- It’s concise. The entire U.S. Constitution is shorter than many ethics codes. Avoid complex sentences. Translate dense, multifaceted paragraphs into bulleted or numbered lists.
- It’s realistic. “Absolutely no personal phone calls” is unreasonable. “Accept no gifts or gratuities” is vague.
- It’s enforceable. All provisions should adhere to union agreements, city or government mandates, departmental regulations, Constitutional rights, etc. Implement a process for receiving complaints and investigating charges.
- It’s flexible. Codes should be regularly put to the test. Make changes as needed.
- It’s a process. Most employee cynicism stems from senior management flouting ethical rules. A code’s value is not its prose but the commitment of those who implement it.
Q11) Who Should Be Held Responsible for Business Ethics?
Business ethics is everyone’s responsibility. However, for business ethics to be practical, it needs to start from the top management and stakeholders in an organization then flow down to the rest. By walking to the top, they serve as role models and influence the rest of the organization.
Q12) Why Should Boards Change Their Approach Now?
Your business can change in a heartbeat — and it probably will. In times of crisis or market fluctuation, the board may need to be more engaged in helping management create solutions. Executive teams who are working to execute strategies, especially in challenging economic times, need their board to be aligned behind a flexible model that’s able to shift based on business needs. A board that’s not aligned can cause the company to become “stuck” — unable to be agile when it needs it most.
Q13) How Can The Board Influence The Corporate Risk Culture?
An organization’s success is, in large part, driven by how wisely it takes risks and how effectively it manages the risks it faces. The enterprise’s culture comes into play here because people tend to do what they are rewarded to do. When selecting, evaluating, and compensating the CEO, the board sets the tone of the organization’s risk culture. It’s important to think through all potential implications - ntentional and unintentional - of executive rewards to make sure the board is encouraging people to take risks intelligently. Similarly, the board should also understand how incentive programs implemented throughout the organization may influence the risk culture below the C-Suite.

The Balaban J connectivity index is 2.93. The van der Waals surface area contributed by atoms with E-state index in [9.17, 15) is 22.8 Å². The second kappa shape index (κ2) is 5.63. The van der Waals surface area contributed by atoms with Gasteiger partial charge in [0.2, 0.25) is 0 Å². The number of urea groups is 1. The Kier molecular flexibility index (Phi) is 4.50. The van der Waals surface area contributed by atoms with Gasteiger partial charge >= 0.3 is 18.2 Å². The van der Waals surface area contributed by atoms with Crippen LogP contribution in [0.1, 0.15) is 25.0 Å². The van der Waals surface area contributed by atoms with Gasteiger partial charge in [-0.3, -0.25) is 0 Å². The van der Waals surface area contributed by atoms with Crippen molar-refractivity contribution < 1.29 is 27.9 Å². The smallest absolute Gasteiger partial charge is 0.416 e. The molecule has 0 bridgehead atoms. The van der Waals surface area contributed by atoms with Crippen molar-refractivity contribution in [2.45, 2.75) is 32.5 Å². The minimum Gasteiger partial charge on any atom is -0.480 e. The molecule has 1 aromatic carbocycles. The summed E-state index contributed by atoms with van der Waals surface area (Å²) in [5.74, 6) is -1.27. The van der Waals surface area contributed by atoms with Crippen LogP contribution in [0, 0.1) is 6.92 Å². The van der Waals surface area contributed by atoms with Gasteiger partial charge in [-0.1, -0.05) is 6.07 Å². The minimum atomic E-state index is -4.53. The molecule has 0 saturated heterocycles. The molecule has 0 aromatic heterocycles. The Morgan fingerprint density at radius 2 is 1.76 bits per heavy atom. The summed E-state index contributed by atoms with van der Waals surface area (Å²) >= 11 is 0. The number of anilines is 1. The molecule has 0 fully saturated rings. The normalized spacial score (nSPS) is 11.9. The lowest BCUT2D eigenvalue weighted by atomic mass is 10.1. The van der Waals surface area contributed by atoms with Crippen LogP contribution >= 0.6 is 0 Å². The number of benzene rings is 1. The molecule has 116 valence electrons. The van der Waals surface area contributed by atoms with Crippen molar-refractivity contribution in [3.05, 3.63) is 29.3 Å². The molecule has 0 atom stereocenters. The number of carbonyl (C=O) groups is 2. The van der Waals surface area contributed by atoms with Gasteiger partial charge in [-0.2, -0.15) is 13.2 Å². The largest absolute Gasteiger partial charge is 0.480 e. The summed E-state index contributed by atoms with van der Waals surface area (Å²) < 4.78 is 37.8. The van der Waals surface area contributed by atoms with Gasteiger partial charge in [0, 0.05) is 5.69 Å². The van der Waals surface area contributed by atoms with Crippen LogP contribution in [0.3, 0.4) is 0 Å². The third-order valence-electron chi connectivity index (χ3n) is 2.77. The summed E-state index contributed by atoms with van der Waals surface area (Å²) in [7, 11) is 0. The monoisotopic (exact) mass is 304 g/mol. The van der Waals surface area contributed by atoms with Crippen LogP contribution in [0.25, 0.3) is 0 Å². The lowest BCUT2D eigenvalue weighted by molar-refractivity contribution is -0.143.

Q14) According to you what are the most critical ethical issues in business today?
The leaders and institutions need to re-conceive of how they build for growth. This requires abandoning the kind of short-term thinking and short-sighted decision making that got into our current economic troubles and instead focus on building a sustainable enterprises. Therefore sustainability is a long-term, integrated platform for innovation, growth and significance that requires a long-term commitment to how a company relates to people, to its communities and to the larger societies that give it permission to operate, and to the environments in which it conducts business.
Q15) Corporate Governance mean the same tithing to everyone, everywhere?
Definitely not , There are mainly two fundamental approaches to governance. 1. The stakeholder model – In this model it assigns rights and responsibilities to a broad group of constituencies, “stakeholders,” including: banks, bondholders, employees, the government and local communities or society at large. 2. The shareholder model – It maintains that ownership is key and therefore the shareholder is the primary focus of governance
Q16) What Are Core Values?
If an organisation wants to take ethics seriously, it needs to identify the core values or principles to which it wishes to be committed and held accountable. It then needs to translate those values into guidance for all employees so that they are helped with discretionary decisions i.e. when there are no rules or when facing an ethical dilemma. These form the foundation for a set of corporate ethical commitments and the organisation’s approach to corporate responsibility.